Unions today step up the pressure on fund managers to reveal how they vote on controversial shareholder resolutions, when it names and shames firms which have refused to disclose their records.
Barclay's Global Investors, Invesco and Scottish Widows are among firms criticised in the TUC's first annual fund manager survey, for failing to say what action they took in 49 of the most high-profile shareholder showdowns of 2001-02.
Brendan Barber, the TUC's general secretary, said some firms had cited "client confidentiality" as their reason for keeping their voting records secret, but union members had a right to know how their assets were being managed. Just 40% of the City institutions approached by the TUC provided full information.
"Workers are the owners of these funds and should know how their ownership rights are exercised," Mr Barber said. "Trustees should not be denied important information about the behaviour of fund managers when weighing up whom to trust with their retirement assets."
After government pressure for them to get more involved in overseeing the firms they own, institutional investors issued a new code of conduct last year, promising to vote on shareholder resolutions as of ten as is practicable. The TUC said its survey was an important test of how transparent fund managers have become.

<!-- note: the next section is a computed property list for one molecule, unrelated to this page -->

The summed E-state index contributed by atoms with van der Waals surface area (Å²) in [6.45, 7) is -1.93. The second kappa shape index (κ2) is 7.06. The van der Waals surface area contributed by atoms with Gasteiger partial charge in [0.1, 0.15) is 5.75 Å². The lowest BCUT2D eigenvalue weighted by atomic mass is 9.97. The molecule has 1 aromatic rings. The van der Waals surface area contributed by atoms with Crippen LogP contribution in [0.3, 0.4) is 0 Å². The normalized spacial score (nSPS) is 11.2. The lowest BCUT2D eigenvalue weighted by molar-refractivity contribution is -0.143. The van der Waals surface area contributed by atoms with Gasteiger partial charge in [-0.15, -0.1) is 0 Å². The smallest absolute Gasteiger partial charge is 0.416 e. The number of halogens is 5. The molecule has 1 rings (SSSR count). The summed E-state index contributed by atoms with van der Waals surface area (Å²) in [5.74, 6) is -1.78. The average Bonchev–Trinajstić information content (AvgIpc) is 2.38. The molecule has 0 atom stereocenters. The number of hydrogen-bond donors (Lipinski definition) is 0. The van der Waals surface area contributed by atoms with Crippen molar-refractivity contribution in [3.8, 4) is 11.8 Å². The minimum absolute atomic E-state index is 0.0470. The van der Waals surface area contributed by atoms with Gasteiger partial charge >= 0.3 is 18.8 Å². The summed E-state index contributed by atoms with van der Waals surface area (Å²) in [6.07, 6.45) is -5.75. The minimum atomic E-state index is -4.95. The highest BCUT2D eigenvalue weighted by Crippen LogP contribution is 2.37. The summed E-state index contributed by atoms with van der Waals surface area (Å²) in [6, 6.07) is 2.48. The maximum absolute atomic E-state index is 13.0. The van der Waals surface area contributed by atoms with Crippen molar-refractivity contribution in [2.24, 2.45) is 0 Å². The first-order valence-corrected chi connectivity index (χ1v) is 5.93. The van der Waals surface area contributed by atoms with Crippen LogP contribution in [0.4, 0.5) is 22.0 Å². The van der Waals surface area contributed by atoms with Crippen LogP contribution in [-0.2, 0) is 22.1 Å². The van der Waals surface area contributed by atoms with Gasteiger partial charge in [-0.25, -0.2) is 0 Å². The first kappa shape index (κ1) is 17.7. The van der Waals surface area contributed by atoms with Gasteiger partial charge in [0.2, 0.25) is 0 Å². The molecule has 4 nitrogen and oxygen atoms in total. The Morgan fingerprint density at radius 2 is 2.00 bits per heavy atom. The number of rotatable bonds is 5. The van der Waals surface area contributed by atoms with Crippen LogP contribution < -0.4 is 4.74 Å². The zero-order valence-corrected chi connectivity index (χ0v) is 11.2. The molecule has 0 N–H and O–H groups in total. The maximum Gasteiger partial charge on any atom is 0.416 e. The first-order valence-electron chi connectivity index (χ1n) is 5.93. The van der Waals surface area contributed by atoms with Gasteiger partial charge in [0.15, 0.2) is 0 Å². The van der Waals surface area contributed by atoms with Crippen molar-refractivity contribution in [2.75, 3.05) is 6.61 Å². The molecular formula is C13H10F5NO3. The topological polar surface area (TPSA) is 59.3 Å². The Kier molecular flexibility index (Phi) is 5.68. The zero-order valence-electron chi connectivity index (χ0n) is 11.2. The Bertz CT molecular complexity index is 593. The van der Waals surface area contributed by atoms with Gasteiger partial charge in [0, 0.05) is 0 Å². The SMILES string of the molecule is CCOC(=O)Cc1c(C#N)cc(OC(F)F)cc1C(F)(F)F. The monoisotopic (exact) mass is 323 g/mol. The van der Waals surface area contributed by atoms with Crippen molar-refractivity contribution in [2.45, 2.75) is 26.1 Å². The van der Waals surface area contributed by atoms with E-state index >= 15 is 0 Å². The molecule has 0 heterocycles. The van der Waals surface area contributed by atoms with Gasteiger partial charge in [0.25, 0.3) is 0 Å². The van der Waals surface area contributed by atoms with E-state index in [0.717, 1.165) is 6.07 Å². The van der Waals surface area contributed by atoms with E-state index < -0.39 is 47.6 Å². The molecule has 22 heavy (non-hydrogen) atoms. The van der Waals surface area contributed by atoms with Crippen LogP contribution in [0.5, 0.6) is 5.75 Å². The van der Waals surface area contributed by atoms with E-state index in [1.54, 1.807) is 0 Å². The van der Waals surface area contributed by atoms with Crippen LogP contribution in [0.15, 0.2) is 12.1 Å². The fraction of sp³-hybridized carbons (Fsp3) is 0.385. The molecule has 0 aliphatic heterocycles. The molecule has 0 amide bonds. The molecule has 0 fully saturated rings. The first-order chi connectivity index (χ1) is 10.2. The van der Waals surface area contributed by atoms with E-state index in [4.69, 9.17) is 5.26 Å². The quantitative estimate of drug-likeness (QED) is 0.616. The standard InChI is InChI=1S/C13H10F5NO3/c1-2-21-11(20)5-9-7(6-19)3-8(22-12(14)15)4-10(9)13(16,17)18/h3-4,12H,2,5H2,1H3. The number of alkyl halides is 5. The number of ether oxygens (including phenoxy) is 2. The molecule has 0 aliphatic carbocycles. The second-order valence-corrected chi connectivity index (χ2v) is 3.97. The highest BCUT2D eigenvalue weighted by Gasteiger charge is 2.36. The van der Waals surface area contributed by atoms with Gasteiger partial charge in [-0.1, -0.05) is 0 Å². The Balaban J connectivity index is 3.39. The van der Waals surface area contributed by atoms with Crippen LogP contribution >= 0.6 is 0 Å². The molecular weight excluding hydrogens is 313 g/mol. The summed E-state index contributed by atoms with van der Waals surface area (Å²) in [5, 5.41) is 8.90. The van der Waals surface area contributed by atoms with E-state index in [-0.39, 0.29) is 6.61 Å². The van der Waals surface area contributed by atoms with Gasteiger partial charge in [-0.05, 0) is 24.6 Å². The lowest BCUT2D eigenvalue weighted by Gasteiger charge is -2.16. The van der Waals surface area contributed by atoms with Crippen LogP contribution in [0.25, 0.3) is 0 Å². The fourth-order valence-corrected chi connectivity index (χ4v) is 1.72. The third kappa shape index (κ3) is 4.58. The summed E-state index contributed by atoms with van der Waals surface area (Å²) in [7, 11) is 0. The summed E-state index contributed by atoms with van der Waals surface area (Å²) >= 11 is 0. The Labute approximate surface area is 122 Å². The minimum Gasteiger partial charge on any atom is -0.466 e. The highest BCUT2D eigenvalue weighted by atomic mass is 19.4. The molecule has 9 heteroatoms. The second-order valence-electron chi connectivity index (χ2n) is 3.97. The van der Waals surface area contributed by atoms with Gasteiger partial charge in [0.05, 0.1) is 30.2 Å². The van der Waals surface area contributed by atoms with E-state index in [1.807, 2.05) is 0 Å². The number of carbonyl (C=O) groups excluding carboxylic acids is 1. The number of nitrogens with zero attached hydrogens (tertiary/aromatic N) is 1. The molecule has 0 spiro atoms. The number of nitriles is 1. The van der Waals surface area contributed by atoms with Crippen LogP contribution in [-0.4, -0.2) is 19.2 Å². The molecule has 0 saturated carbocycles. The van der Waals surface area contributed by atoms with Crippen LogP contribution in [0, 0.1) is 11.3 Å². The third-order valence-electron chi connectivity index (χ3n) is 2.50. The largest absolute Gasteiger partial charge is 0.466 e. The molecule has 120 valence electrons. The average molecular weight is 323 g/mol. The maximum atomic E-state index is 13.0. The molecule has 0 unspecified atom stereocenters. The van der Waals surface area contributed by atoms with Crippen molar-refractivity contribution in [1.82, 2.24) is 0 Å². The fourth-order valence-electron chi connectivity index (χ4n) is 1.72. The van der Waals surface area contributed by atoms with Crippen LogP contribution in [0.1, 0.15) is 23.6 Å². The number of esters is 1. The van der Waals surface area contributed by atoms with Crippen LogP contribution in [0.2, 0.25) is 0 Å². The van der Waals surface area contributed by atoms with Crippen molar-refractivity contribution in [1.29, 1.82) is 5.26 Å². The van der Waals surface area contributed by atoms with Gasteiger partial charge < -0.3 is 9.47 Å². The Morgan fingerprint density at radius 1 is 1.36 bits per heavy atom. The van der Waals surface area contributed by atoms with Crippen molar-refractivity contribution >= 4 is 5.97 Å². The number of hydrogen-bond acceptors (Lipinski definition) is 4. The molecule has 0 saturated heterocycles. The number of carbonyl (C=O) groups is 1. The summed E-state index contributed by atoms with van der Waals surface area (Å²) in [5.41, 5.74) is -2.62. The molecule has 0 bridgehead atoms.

The TUC, which runs a network of pension fund trustees who are also union members, is making the information publicly available and encouraging members to consider managers' voting records when deciding who to trust with their assets.
"Fund managers are worried," Mr Barber said. "They know their future success depends on their willingness to account for their actions."
A spokesman for Barclays Global Investors said its policy was to vote on every shareholder resolution put before a company in the FTSE All-Share index, and it disclosed its voting records to pension fund trustees each quarter. Goldman Sachs Asset Management, also criticised for failing to respond to the survey, said it also voted on all resolutions.
The TUC report said that, whatever took place behind closed doors in the City, there was "an irresistible public interest in favour of disclosure".
Seven firms volunteered to give the TUC full details of their voting records, including Britannic Investment, Deutsche Asset Management and Hermes. The TUC was able to obtain information through its trustee network on the records of another 11 firms and found published records for five.